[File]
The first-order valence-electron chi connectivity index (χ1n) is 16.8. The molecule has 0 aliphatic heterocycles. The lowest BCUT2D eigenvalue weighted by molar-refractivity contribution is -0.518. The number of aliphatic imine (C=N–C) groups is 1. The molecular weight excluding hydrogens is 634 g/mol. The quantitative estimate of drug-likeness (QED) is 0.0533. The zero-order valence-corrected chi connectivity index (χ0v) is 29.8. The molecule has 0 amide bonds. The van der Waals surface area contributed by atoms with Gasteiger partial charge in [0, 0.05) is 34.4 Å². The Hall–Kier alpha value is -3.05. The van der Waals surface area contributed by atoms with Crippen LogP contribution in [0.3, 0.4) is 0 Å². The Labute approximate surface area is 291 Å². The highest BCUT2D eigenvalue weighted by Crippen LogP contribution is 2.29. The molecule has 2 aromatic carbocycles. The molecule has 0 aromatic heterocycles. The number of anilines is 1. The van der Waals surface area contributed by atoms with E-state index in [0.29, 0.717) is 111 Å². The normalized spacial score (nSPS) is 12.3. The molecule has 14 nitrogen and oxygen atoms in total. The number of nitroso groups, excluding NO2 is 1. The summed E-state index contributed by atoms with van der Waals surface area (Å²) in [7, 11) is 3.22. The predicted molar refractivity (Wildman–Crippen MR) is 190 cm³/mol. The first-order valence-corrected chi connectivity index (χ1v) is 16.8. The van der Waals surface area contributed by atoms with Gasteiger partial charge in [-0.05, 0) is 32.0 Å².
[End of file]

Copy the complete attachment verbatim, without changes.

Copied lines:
The first-order valence-electron chi connectivity index (χ1n) is 16.8. The molecule has 0 aliphatic heterocycles. The lowest BCUT2D eigenvalue weighted by molar-refractivity contribution is -0.518. The number of aliphatic imine (C=N–C) groups is 1. The molecular weight excluding hydrogens is 634 g/mol. The quantitative estimate of drug-likeness (QED) is 0.0533. The zero-order valence-corrected chi connectivity index (χ0v) is 29.8. The molecule has 0 amide bonds. The van der Waals surface area contributed by atoms with Gasteiger partial charge in [0, 0.05) is 34.4 Å². The Hall–Kier alpha value is -3.05. The van der Waals surface area contributed by atoms with Crippen LogP contribution in [0.3, 0.4) is 0 Å². The Labute approximate surface area is 291 Å². The highest BCUT2D eigenvalue weighted by Crippen LogP contribution is 2.29. The molecule has 2 aromatic carbocycles. The molecule has 0 aromatic heterocycles. The number of anilines is 1. The van der Waals surface area contributed by atoms with E-state index in [0.29, 0.717) is 111 Å². The normalized spacial score (nSPS) is 12.3. The molecule has 14 nitrogen and oxygen atoms in total. The number of nitroso groups, excluding NO2 is 1. The summed E-state index contributed by atoms with van der Waals surface area (Å²) in [7, 11) is 3.22. The predicted molar refractivity (Wildman–Crippen MR) is 190 cm³/mol. The first-order valence-corrected chi connectivity index (χ1v) is 16.8. The van der Waals surface area contributed by atoms with Gasteiger partial charge in [-0.05, 0) is 32.0 Å².